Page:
Session Recap: Can High Schools Impart Job Market Skills?
November 17, 2014 01:00 PM
By Becky Kelleman, Rutgers University
According to the presenters, the answer is quite simple: no, yes, and kind of. Policy makers, researchers, and educators all have vested interest in education for students, but they are struggling to identify how secondary education can be improved to impart college and career readiness. Ultimately, the research presented during this panel demonstrated the complexities involved with increasing student outcomes.
One study investigated high school graduation rates of students attending technical education schools. By looking into administrative data in Massachusetts, the researcher found that career and technical education actually impacts high school graduation rates, especially among those from lower-income backgrounds. Having an option on which school to attend has an impact on the probability of graduation, and if a student attends a technical education school, it increases the probability of graduating on time. Although the cost per student attending a technical education school is $2,000-$3,000 more per year, it is less expensive than keeping a student in school for another year.
The ways to ensure similar successes in other technical education schools involve creating a framework that offers stigma reduction, mentoring, increased student autonomy and an innovative instructional model. In the schools investigated, technical education was not viewed negatively, or as a program for those who can’t learn. These schools also provided mentorship to students, investing individualized attention to student successes. Students also had a highly interactive instructional model, experiencing one week in the classroom learning and one week in the shop doing.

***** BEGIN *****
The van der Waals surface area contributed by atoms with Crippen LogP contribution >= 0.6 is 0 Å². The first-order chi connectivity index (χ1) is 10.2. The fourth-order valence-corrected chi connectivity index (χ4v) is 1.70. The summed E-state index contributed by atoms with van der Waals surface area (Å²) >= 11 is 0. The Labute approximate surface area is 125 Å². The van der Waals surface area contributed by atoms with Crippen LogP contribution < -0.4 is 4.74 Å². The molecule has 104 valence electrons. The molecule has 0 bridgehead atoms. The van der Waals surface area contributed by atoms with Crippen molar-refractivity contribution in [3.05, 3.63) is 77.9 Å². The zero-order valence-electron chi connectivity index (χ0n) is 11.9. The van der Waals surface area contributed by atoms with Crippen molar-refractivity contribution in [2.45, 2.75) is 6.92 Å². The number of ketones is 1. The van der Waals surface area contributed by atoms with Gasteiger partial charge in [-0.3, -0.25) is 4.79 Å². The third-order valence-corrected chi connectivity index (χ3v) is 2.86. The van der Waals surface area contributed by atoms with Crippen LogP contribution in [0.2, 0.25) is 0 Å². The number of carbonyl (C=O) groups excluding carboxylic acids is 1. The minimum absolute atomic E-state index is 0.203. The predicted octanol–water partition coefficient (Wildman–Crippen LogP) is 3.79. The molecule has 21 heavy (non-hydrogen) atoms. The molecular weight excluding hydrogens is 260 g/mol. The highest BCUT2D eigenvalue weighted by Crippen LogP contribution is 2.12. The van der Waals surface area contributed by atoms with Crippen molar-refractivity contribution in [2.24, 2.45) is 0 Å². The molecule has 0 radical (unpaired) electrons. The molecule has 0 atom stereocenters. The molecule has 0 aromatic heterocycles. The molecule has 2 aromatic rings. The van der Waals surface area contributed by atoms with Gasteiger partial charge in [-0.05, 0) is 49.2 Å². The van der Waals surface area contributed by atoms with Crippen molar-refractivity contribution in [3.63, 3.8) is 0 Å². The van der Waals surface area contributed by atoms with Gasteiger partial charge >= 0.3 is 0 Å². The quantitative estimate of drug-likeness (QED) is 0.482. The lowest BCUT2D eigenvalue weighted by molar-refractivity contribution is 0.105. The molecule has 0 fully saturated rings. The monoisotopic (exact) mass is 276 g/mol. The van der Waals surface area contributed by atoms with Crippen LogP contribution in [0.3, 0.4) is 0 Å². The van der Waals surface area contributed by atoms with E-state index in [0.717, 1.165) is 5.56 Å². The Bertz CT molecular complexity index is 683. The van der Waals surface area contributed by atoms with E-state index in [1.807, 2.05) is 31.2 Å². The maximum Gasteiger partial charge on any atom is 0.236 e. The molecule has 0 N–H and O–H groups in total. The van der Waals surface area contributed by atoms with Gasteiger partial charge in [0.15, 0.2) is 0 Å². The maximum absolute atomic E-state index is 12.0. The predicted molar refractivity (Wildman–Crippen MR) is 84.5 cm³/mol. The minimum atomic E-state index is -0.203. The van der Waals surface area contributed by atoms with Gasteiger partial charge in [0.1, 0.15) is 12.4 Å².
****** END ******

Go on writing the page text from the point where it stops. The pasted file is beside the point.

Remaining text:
Having a high school diploma is a growing requirement for most occupations in the U.S. Yet, it is not necessarily representative of having the necessary skills to enter the job market, though it may be a pre-requisite. Another study looked at the impact of taking career and technical level courses and investigated whether or not students in STEM (Science, Technology, Engineering and Mathematics) courses are more likely to employment in STEM jobs and if it effects the wages.
The researchers looked at courses like advanced mathematics and science, scientific research, engineering, information technology and followed student outcomes. The findings may be a shock to educators because these courses do not improve the likelihood of students taking jobs in the STEM sector. If students from these courses do take a job in the STEM field, they do not earn more. Students who take STEM courses actual earn more in non-STEM jobs than STEM jobs. High school coursework is not preparing non-college bound youth for jobs in the STEM economy.
Which leads to the question of whether or not career and technical education has benefits besides possibly increasing graduation rates? Do these programs pull students out of college for very limited returns in the labor market? The other research presented aimed to answer these questions. It is important to note that it is hard to find data for career and technical education because most studies are observational. Yet, with the data that does exist, there have been some interesting findings.
If students are going to take career and technical education classes, the returns come from taking advanced level or experiential coursework. There are no benefits associated with entry level courses. The benefits are seen primarily in wages after high school. These classes also help students to determine their abilities, which can lead to better college decisions for those that do attend college.
All the researchers recognized the need for more research, however, the implications of the research are clear: career and technical education has distinguishable benefits, mentoring and promoting students to take advanced level coursework will encourage better decisions regarding career and education choices in the future.